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Gargoyles by Alan Nayes


Rating: (Mildly Recommended)


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Made to Order

If you miss reading Robin Cook’s medical thrillers, you may want to pick up a copy of Alan Nayes first novel, Gargoyles. Also, if you’ve read and enjoyed Francis Fukyama’s non-fiction, Our Posthuman Future, you’re likely to become alarmed as Nayes explores the consequences of developments in biotechnology. Gargoyles presents how a global company raises cross-species creatures for selling body parts at high margins, made-to-order. All your fears about cloning, and genetics run amok, become real as Nayes presents what could happen. Here’s an excerpt from early in the book, where the protagonist, Amoreena Daniels, has completed a tour of a facility that has invited her to become a surrogate mother for some unknown parents:

“Back in the administrator’s office, Amoreena was handed a folder containing some papers, along with the promotional pamphlet.
 ‘Read the questionnaire carefully and thoughtfully,’ Irene instructed. ‘It’s designed to make you think. Will I be happy as a surrogate? What do I think of carrying another couple’s baby? Is this right for me? And study the contract. The compensation terms are spelled out on the back pages.
Irence escorted Amoreena out the door.
In the reception area, Amoreena saw Ramona Perez, who smiled and waved.
Irene placed a hand on Amoreena’s elbow. ‘I want you to be sure this is right for you, dear.’
 ‘I understand, Ms. Leggett.’
 ‘Irene,’ Amoreena corrected herself.
 ‘That’s my girl,’ Irene said. ‘We look forward to seeing you again. And we all wish your mother the best.’
After a brief embrace, she turned Amoreena over to the clinic coordinator.
 ‘How’d it go?’ Ramona asked on the way to the car.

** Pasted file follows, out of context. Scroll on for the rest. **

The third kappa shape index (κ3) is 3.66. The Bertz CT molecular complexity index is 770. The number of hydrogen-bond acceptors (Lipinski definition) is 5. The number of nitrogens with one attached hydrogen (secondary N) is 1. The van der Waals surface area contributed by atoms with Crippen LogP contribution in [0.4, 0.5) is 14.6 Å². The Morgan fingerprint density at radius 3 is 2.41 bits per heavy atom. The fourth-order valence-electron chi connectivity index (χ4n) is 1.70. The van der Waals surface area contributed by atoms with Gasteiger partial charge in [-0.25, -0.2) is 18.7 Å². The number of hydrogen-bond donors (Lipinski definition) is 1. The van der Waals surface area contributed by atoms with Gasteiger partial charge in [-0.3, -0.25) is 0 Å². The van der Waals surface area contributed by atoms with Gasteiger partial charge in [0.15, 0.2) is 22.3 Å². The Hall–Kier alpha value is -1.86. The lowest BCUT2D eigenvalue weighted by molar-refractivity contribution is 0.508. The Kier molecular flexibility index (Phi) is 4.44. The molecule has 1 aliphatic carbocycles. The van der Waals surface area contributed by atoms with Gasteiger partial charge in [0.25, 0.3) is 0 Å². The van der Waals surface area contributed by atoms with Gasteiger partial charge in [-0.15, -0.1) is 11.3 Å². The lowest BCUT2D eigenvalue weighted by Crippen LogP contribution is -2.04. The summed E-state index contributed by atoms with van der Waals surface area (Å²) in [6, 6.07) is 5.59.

‘I’m impressed.’
 ‘I’m glad.’
For a full two minutes after Ramona departed, Amoreena sat alone on the front seat of Silver with the engine idling. She’d actually done it. And she felt not just a little proud for having kept the appointment, though she was relieved the ordeal was over.
She reached for the folder and removed the contract. Recalling Irene’s words, she turned to the last pages where the terms of compensation were elucidated.
She read the numbers.
 ‘Oh shit.’

Becker moved a stack of charts aside and swung one hip up on the corner of Irene’s desk. ‘Volkman’s concerned she’s too smart.’
 ‘Who?’ Irene asked, scrolling down a list of the clinic’s most recent patient census.
 ‘Ms. Daniels.’
 ‘She a second-year premedical student, not a Ph.D in biogenetics.’
 ‘Whose uninsured mother is dying of cancer,’ Becker added aloofly.
Irene tapped the mouse and the monitor went blank. ‘Our numbers are up ten percent this quarter.’”

The timely topic, combined with decent characters, makes this an interesting novel to read. Nayes’ dialogue can be distracting at times, especially when it sounds more forced than real. The plot moves along at an erratic clumsy pace that caused me to lose heart and give up at several points in the book. Some plot twists are too contrived and become distracting. If you’re willing to cut a first-time author some slack, reading Gargoyles will leave you a little frightened, worried, and concerned. You may end up looking forward to Nayes’ next book.

Steve Hopkins, July 17, 2002


ă 2002 Hopkins and Company, LLC


The recommendation rating for this book appeared in the August 2002 issue of Executive Times


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